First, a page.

Judge J. Traci Hong

FY 2013 - 2018, Los Angeles Immigration Court

Attorney General Eric Holder appointed Judge Hong in April 2013. Judge Hong received a bachelor of arts degree in 1992 from The University of Texas at Austin and a juris doctorate in 1995 from The University of Texas School of Law. From February 2011 to April 2013, she served as a senior policy advisor for the Department of Homeland Security, Office for Civil Rights and Civil Liberties in Washington, D.C. From March 2007 to January 2011, Judge Hong served as counsel for the U.S. House of Representatives, Committee on the Judiciary, Subcommittee on Immigration, Citizenship, Refugees, Border Security, and International Law. From June 2003 to March 2007, she worked for the Asian American Justice Center in Washington, D.C. as an immigration staff attorney and the immigration program director. From January 2000 to May 2003, Judge Hong was a staff attorney for the American Immigration Law Foundation in Washington, D.C. From August 1995 to December 1999, she practiced immigration law with the law firm of Tidwell Swaim & Associates, P.C., in Dallas. Judge Hong is a member of the State Bar of Texas.

Deciding Asylum Cases

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Figure 1: Percent of Asylum Matters Denied

Detailed data on Judge Hong decisions were examined for the period covering fiscal years 2013 through 2018. During this period, Judge Hong is recorded as deciding 104 asylum claims on their merits. Of these, she granted 47, gave no conditional grants, and denied 57. Converted to percentage terms, Hong denied 54.8 percent and granted (including conditional grants) 45.2 percent. Figure 1 provides a comparison of Judge Hong's denial rate fiscal year-by-year over this recent period. (Rates for years with less than 25 decisions are not shown.)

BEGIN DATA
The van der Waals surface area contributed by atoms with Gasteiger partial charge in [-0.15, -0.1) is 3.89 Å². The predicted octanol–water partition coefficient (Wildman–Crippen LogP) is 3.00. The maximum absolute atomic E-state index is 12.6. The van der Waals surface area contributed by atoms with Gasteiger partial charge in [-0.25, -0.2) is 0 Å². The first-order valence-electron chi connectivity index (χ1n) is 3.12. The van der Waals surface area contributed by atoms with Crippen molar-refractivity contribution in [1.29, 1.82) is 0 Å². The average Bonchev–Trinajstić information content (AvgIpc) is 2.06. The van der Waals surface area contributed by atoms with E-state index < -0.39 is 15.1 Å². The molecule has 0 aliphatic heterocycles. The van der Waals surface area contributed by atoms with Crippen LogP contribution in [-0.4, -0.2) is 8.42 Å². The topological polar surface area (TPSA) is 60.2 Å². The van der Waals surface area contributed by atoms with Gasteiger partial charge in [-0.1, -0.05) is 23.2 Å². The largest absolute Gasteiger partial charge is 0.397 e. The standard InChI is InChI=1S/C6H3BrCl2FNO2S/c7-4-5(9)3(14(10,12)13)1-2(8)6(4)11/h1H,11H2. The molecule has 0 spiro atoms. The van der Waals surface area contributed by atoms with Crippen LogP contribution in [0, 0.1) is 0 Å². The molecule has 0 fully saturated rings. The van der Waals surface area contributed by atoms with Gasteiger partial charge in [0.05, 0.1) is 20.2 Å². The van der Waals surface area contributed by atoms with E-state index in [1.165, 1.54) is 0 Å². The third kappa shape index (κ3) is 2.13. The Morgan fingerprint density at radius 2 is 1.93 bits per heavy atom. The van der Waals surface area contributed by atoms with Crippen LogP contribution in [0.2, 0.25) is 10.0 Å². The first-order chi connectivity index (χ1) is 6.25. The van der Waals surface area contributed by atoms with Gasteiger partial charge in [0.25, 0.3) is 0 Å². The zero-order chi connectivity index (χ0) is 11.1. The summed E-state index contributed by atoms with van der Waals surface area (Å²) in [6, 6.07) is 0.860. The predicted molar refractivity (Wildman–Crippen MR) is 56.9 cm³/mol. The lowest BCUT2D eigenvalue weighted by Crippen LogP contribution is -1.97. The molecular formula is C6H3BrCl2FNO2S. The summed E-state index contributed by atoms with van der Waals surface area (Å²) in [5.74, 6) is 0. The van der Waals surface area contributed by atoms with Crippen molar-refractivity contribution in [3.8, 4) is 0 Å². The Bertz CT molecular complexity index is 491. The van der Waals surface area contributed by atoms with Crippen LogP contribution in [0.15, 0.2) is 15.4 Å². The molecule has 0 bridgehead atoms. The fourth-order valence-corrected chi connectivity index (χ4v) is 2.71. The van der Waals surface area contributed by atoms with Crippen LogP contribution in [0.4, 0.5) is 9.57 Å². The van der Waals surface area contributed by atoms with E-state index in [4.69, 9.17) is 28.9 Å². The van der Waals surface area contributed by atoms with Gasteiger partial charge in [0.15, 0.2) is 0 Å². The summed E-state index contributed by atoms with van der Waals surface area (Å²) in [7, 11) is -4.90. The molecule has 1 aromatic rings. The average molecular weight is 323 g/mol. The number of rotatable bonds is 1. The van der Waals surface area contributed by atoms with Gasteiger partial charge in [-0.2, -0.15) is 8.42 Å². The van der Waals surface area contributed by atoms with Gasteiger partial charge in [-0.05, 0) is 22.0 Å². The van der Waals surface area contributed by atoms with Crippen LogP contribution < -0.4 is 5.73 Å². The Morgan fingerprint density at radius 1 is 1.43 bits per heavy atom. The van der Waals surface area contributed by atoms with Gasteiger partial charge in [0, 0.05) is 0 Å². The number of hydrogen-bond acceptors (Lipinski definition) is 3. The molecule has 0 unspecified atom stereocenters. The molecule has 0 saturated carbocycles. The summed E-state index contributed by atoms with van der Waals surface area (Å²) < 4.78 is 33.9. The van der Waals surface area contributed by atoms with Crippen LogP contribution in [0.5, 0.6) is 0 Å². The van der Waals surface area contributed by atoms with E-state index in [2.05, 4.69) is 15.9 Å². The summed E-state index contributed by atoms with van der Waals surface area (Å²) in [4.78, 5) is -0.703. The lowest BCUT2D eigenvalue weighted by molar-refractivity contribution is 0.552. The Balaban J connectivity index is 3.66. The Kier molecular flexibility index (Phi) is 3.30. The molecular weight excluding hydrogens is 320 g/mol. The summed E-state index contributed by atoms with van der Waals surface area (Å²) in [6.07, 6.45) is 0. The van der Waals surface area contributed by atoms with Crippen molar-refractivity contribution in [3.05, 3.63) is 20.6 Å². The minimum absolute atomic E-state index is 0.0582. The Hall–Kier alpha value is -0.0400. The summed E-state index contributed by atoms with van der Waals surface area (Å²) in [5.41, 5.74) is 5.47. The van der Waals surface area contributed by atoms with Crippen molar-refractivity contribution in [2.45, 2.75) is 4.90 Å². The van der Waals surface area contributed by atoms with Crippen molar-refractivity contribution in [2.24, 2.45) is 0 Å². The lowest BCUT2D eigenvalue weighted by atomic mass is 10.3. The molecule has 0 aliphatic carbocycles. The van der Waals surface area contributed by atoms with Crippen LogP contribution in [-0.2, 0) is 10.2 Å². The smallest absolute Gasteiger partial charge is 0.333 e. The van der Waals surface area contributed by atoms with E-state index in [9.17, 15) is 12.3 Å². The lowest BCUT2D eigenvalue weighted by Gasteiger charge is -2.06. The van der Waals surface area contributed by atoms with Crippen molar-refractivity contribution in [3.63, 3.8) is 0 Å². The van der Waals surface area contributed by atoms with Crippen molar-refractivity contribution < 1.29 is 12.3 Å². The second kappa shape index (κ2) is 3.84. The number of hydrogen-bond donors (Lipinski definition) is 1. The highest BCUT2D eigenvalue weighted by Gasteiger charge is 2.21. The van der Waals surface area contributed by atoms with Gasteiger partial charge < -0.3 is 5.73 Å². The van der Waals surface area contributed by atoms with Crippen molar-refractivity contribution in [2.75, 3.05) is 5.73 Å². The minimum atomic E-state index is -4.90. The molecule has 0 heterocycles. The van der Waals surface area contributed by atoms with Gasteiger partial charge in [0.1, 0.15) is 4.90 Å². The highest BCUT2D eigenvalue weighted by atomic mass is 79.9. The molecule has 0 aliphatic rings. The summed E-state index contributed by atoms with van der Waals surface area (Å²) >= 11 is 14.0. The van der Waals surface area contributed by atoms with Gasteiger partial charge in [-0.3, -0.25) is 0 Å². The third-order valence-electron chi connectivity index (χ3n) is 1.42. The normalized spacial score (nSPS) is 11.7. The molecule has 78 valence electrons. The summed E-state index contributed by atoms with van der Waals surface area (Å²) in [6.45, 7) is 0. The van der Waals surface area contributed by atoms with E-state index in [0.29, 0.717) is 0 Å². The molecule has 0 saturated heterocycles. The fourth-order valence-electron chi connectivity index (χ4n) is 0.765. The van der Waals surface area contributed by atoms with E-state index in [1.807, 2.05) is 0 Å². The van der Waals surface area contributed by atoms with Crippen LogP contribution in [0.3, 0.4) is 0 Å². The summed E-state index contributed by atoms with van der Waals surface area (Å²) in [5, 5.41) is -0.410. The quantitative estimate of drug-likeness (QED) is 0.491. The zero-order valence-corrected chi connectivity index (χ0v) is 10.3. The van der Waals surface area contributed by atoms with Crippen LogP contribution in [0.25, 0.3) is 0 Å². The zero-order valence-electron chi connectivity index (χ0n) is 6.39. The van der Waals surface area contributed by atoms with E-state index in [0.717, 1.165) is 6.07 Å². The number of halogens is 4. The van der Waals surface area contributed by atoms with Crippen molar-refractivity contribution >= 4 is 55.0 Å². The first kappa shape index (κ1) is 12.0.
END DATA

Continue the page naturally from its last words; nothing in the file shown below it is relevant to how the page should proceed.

Nationwide Comparisons

Compared to Judge Hong's denial rate of 54.8 percent, nationally during this same period, immigration court judges denied 57.6 percent of asylum claims. In the Los Angeles Immigration Court where Judge Hong was based, judges there denied asylum 65.2 percent of the time. See Figure 2.

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Figure 2: Comparing Denial Rates (percents)

Judge Hong can also be ranked compared to each of the 347 individual immigration judges serving during this period who rendered at least one hundred decisions in a city's immigration court. If judges were ranked from 1 to 347 - where 1 represented the highest denial percent and 347 represented the lowest - Judge Hong here receives a rank of 229. That is 228 judges denied asylum at higher rates, and 118 denied asylum at the same rate or less often. Ranks are tallied separately for each immigration court. Should a judge serve on more than one court during this period, separate ranks would be assigned in any court that the judge rendered at least 100 asylum decisions in.

Why Do Denial Rates Vary Among Judges?

Denial rates reflect in part the differing composition of cases assigned to different immigration judges. For example, being represented in court and the nationality of the asylum seeker appear to often impact decision outcome. Decisions also appear to reflect in part the personal perspective that the judge brings to the bench.

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Figure 3: Asylum Seeker Had Representation

If an asylum seeker is not represented by an attorney, almost all (91%) of them are denied asylum. In contrast, a significantly higher proportion of represented asylum seekers are successful. In the case of Judge Hong, 6.7% were not represented by an attorney. See Figure 3. For the nation as a whole, about 20% of asylum seekers are not represented.


Asylum seekers are a diverse group. Over one hundred different nationalities had at least one hundred individuals claiming asylum decided during this period. As might be expected, immigration courts located in different parts of the country tend to have proportionately larger shares from some countries than from others. And, given the required legal grounds for a successful asylum claim, asylum seekers from some nations tend to be more successful than others.

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Figure 4: Asylum Decisions by Nationality

For Judge Hong, the largest group of asylum seekers appearing before her came from Mexico. Individuals from this nation made up 20.2 % of her caseload. Other nationalities in descending order of frequency appearing before Judge Hong were: El Salvador (16.3 %), Guatemala (16.3%), China (14.4%), Honduras (8.7%). See Figure 4.

In the nation as a whole during this same period, major nationalities of asylum seekers, in descending order of frequency, were China (18.5%), El Salvador (14.7%), Mexico (12.0%), Honduras (10.9%), Guatemala (10.3%), India (3.2%), Haiti (2.1%), Nepal (1.8%), Eritrea (1.3%), Ethiopia (1.3%), Somalia (1.2%), Cameroon (1.0%), Bangladesh (1.0%).

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